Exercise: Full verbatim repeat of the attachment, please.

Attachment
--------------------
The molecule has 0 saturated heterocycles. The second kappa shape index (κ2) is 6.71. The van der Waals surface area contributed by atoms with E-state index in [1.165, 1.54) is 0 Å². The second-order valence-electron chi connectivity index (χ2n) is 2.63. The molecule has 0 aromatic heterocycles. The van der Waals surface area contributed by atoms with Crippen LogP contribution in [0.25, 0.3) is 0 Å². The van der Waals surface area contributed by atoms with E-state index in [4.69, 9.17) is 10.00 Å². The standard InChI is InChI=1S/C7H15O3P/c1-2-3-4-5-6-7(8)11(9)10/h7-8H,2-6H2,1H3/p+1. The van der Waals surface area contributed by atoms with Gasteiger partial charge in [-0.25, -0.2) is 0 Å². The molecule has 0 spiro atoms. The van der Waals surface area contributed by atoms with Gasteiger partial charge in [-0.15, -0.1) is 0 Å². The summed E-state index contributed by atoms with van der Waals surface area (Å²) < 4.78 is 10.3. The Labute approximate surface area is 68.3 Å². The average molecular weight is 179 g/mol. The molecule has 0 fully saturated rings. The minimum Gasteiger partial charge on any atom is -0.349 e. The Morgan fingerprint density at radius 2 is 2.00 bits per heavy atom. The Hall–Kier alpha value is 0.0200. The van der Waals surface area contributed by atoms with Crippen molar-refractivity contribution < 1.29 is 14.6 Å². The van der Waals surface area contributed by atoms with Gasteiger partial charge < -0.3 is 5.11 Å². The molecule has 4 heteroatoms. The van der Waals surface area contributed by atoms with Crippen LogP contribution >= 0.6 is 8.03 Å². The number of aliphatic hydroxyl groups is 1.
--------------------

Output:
The molecule has 0 saturated heterocycles. The second kappa shape index (κ2) is 6.71. The van der Waals surface area contributed by atoms with E-state index in [1.165, 1.54) is 0 Å². The second-order valence-electron chi connectivity index (χ2n) is 2.63. The molecule has 0 aromatic heterocycles. The van der Waals surface area contributed by atoms with Crippen LogP contribution in [0.25, 0.3) is 0 Å². The van der Waals surface area contributed by atoms with E-state index in [4.69, 9.17) is 10.00 Å². The standard InChI is InChI=1S/C7H15O3P/c1-2-3-4-5-6-7(8)11(9)10/h7-8H,2-6H2,1H3/p+1. The van der Waals surface area contributed by atoms with Gasteiger partial charge in [-0.25, -0.2) is 0 Å². The molecule has 0 spiro atoms. The van der Waals surface area contributed by atoms with Gasteiger partial charge in [-0.15, -0.1) is 0 Å². The summed E-state index contributed by atoms with van der Waals surface area (Å²) < 4.78 is 10.3. The Labute approximate surface area is 68.3 Å². The average molecular weight is 179 g/mol. The molecule has 0 fully saturated rings. The minimum Gasteiger partial charge on any atom is -0.349 e. The Morgan fingerprint density at radius 2 is 2.00 bits per heavy atom. The Hall–Kier alpha value is 0.0200. The van der Waals surface area contributed by atoms with Crippen molar-refractivity contribution < 1.29 is 14.6 Å². The van der Waals surface area contributed by atoms with Gasteiger partial charge < -0.3 is 5.11 Å². The molecule has 4 heteroatoms. The van der Waals surface area contributed by atoms with Crippen LogP contribution >= 0.6 is 8.03 Å². The number of aliphatic hydroxyl groups is 1.